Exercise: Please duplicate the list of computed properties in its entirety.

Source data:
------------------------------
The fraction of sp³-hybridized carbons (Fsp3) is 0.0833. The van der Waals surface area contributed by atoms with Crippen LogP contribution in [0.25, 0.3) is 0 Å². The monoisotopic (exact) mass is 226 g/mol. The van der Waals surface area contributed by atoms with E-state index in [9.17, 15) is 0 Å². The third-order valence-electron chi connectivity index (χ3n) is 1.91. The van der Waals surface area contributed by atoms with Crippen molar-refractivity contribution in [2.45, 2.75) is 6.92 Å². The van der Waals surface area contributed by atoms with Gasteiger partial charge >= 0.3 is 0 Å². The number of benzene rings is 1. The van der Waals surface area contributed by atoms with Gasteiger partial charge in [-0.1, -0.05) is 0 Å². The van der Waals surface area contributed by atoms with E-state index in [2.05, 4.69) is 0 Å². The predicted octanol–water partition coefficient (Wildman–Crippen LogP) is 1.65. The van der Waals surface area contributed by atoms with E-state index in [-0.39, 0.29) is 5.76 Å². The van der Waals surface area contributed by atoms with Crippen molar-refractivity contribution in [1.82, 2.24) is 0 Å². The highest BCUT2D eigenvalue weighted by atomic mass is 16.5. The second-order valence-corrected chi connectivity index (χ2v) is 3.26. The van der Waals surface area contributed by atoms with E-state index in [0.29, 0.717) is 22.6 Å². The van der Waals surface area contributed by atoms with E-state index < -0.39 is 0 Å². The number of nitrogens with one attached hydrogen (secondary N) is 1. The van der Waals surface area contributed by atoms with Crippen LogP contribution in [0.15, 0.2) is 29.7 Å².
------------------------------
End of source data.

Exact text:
The fraction of sp³-hybridized carbons (Fsp3) is 0.0833. The van der Waals surface area contributed by atoms with Crippen LogP contribution in [0.25, 0.3) is 0 Å². The monoisotopic (exact) mass is 226 g/mol. The van der Waals surface area contributed by atoms with E-state index in [9.17, 15) is 0 Å². The third-order valence-electron chi connectivity index (χ3n) is 1.91. The van der Waals surface area contributed by atoms with Crippen molar-refractivity contribution in [2.45, 2.75) is 6.92 Å². The van der Waals surface area contributed by atoms with Gasteiger partial charge >= 0.3 is 0 Å². The number of benzene rings is 1. The van der Waals surface area contributed by atoms with Gasteiger partial charge in [-0.1, -0.05) is 0 Å². The van der Waals surface area contributed by atoms with E-state index in [2.05, 4.69) is 0 Å². The predicted octanol–water partition coefficient (Wildman–Crippen LogP) is 1.65. The van der Waals surface area contributed by atoms with E-state index in [-0.39, 0.29) is 5.76 Å². The van der Waals surface area contributed by atoms with Crippen molar-refractivity contribution in [1.82, 2.24) is 0 Å². The highest BCUT2D eigenvalue weighted by atomic mass is 16.5. The second-order valence-corrected chi connectivity index (χ2v) is 3.26. The van der Waals surface area contributed by atoms with E-state index in [0.29, 0.717) is 22.6 Å². The van der Waals surface area contributed by atoms with E-state index < -0.39 is 0 Å². The number of nitrogens with one attached hydrogen (secondary N) is 1. The van der Waals surface area contributed by atoms with Crippen LogP contribution in [0.15, 0.2) is 29.7 Å².